Planned branding is a complicated issue that doesn’t lend itself to a one-size-fits-all approach for every organization or business. Color is a single aspect of a complex subject.
In the competitive soft drink business, Coca-Cola uses a specific color of red that instantly identifies its trucks, cartons, bottles, and cans as Coca-Cola. The sub-brand colors vary, but for regular Coca-Cola, red works great.
However, for a book publisher, such as Random House or Putnam, making all their books the same color would be foolish. They’re selling a variety of individual books, not a single ubiquitous soft drink.
Even in the soft drink business, building a recognizable brand using various colors would be entirely possible. Vibrant tropical colors for tropical, fruit-flavored drinks, for example.
I used to work a little with an outdoor publishing company called Falcon Books. Their dozens of similar guidebooks were all yellow and black, which formed an instantly recognizable brand that identified Falcon Books on crowded bookstore shelves. What wouldn’t work at all for Random House worked well for Falcon.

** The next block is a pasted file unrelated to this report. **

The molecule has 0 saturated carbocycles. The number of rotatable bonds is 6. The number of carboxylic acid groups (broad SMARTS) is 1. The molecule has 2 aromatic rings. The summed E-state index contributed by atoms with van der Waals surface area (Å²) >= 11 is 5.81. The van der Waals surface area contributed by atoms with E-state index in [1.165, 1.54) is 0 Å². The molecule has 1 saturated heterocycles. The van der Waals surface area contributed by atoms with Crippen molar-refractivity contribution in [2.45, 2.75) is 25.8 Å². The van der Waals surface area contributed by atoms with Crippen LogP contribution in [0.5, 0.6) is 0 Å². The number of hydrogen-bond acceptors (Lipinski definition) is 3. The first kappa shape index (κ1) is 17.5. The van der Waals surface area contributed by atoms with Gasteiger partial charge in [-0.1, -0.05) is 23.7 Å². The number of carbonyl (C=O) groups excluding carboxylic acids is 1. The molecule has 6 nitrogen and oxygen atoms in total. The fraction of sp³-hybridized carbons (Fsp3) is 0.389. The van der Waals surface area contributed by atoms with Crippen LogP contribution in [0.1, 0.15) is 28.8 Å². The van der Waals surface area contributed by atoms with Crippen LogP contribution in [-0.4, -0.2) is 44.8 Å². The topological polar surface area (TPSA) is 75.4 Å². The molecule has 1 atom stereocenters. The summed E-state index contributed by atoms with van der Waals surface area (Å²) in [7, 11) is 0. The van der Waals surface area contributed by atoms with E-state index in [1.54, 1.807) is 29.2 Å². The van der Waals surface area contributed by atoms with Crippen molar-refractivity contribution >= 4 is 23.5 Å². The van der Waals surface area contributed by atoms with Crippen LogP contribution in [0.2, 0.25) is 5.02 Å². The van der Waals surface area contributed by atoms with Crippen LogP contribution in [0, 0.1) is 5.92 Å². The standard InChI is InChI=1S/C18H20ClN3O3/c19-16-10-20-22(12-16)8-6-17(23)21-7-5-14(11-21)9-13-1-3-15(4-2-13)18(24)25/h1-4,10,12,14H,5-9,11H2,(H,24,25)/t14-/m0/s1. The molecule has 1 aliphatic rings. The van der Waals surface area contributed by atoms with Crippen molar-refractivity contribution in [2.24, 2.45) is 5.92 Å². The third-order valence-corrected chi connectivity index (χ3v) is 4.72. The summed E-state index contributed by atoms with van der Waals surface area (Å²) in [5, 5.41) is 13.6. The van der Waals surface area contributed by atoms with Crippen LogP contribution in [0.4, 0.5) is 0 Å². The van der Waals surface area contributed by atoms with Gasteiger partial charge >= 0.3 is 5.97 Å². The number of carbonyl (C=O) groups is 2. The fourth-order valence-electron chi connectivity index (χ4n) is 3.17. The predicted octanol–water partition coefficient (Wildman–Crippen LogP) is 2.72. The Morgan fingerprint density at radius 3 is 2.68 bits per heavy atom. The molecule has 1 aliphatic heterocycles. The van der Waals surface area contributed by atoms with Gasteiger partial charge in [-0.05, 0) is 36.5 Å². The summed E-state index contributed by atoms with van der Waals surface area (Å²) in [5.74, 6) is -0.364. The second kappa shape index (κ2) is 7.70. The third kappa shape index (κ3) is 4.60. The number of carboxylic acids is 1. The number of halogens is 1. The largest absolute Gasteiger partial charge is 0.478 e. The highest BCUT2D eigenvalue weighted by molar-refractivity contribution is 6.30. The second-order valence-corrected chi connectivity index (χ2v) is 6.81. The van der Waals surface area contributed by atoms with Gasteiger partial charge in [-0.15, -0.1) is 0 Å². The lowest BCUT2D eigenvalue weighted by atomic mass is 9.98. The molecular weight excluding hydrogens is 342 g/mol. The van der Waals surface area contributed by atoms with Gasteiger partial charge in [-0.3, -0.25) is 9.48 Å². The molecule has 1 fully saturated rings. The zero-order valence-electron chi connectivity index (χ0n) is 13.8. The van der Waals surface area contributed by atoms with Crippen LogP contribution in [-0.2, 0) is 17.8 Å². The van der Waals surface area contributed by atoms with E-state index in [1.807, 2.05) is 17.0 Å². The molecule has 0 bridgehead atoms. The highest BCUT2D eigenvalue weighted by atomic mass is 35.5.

My point is that every business or organization is unique — even companies with superficial similarities. Branding that works for one likely won’t work for the next.
I’ve noticed a trend in the crowdsourcing logo design world. Some of these logo designers are beginning to bill themselves as brand designers. They create logos, assign specific colors to those logos and assume those colors can be carried over as the basis of a broader brand.
Of course, it’s not that simple since no analysis of the company’s business has taken place. It’s impossible to assign appropriate brand colors without that deep-dive analysis of its market presence, objectives, competitors, history, target audiences, products, resources, challenges, etc. For that matter, depending on the situation, the best branding solution might not involve any fixed brand colors at all.